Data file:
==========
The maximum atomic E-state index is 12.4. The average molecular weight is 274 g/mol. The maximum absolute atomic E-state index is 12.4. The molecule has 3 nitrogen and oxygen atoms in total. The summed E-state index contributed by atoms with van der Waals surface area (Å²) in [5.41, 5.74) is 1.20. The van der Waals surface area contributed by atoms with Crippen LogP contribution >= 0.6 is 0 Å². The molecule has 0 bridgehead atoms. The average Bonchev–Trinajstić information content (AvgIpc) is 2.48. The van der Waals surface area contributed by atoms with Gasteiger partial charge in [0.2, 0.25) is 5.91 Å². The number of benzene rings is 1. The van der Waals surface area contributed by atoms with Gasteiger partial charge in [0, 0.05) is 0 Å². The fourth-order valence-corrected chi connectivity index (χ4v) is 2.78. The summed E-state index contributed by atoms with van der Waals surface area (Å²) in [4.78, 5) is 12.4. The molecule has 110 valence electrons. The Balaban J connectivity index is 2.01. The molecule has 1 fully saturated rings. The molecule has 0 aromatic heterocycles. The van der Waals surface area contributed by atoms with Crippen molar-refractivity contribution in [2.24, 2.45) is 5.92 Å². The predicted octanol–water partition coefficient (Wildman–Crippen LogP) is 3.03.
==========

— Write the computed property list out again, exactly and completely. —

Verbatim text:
The maximum atomic E-state index is 12.4. The average molecular weight is 274 g/mol. The maximum absolute atomic E-state index is 12.4. The molecule has 3 nitrogen and oxygen atoms in total. The summed E-state index contributed by atoms with van der Waals surface area (Å²) in [5.41, 5.74) is 1.20. The van der Waals surface area contributed by atoms with Crippen LogP contribution >= 0.6 is 0 Å². The molecule has 0 bridgehead atoms. The average Bonchev–Trinajstić information content (AvgIpc) is 2.48. The van der Waals surface area contributed by atoms with Gasteiger partial charge in [0.2, 0.25) is 5.91 Å². The number of benzene rings is 1. The van der Waals surface area contributed by atoms with Gasteiger partial charge in [0, 0.05) is 0 Å². The fourth-order valence-corrected chi connectivity index (χ4v) is 2.78. The summed E-state index contributed by atoms with van der Waals surface area (Å²) in [4.78, 5) is 12.4. The molecule has 110 valence electrons. The Balaban J connectivity index is 2.01. The molecule has 1 fully saturated rings. The molecule has 0 aromatic heterocycles. The van der Waals surface area contributed by atoms with Crippen molar-refractivity contribution in [2.24, 2.45) is 5.92 Å². The predicted octanol–water partition coefficient (Wildman–Crippen LogP) is 3.03.